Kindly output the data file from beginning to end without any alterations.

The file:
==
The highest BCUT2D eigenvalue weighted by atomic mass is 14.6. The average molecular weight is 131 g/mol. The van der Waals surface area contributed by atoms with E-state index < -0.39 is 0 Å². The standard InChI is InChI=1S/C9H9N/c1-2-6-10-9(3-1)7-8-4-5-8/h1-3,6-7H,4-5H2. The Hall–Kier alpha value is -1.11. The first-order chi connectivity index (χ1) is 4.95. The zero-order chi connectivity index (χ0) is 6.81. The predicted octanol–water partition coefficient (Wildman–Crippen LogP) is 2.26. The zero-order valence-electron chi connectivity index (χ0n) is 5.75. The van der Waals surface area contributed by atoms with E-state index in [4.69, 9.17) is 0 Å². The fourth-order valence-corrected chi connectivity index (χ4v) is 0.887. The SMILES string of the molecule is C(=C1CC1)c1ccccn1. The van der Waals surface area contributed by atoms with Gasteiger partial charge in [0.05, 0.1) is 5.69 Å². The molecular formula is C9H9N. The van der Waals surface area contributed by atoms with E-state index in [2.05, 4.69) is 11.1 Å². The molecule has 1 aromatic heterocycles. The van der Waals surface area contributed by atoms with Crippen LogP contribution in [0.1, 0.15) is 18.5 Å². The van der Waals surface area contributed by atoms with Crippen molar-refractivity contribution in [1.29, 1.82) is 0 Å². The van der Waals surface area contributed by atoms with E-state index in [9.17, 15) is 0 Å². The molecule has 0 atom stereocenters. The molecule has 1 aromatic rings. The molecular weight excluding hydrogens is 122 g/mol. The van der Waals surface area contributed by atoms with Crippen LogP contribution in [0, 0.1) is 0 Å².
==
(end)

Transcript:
The highest BCUT2D eigenvalue weighted by atomic mass is 14.6. The average molecular weight is 131 g/mol. The van der Waals surface area contributed by atoms with E-state index < -0.39 is 0 Å². The standard InChI is InChI=1S/C9H9N/c1-2-6-10-9(3-1)7-8-4-5-8/h1-3,6-7H,4-5H2. The Hall–Kier alpha value is -1.11. The first-order chi connectivity index (χ1) is 4.95. The zero-order chi connectivity index (χ0) is 6.81. The predicted octanol–water partition coefficient (Wildman–Crippen LogP) is 2.26. The zero-order valence-electron chi connectivity index (χ0n) is 5.75. The van der Waals surface area contributed by atoms with E-state index in [4.69, 9.17) is 0 Å². The fourth-order valence-corrected chi connectivity index (χ4v) is 0.887. The SMILES string of the molecule is C(=C1CC1)c1ccccn1. The van der Waals surface area contributed by atoms with Gasteiger partial charge in [0.05, 0.1) is 5.69 Å². The molecular formula is C9H9N. The van der Waals surface area contributed by atoms with E-state index in [2.05, 4.69) is 11.1 Å². The molecule has 1 aromatic heterocycles. The van der Waals surface area contributed by atoms with Crippen LogP contribution in [0.1, 0.15) is 18.5 Å². The van der Waals surface area contributed by atoms with Crippen molar-refractivity contribution in [1.29, 1.82) is 0 Å². The van der Waals surface area contributed by atoms with E-state index in [9.17, 15) is 0 Å². The molecule has 0 atom stereocenters. The molecule has 1 aromatic rings. The molecular weight excluding hydrogens is 122 g/mol. The van der Waals surface area contributed by atoms with Crippen LogP contribution in [0, 0.1) is 0 Å².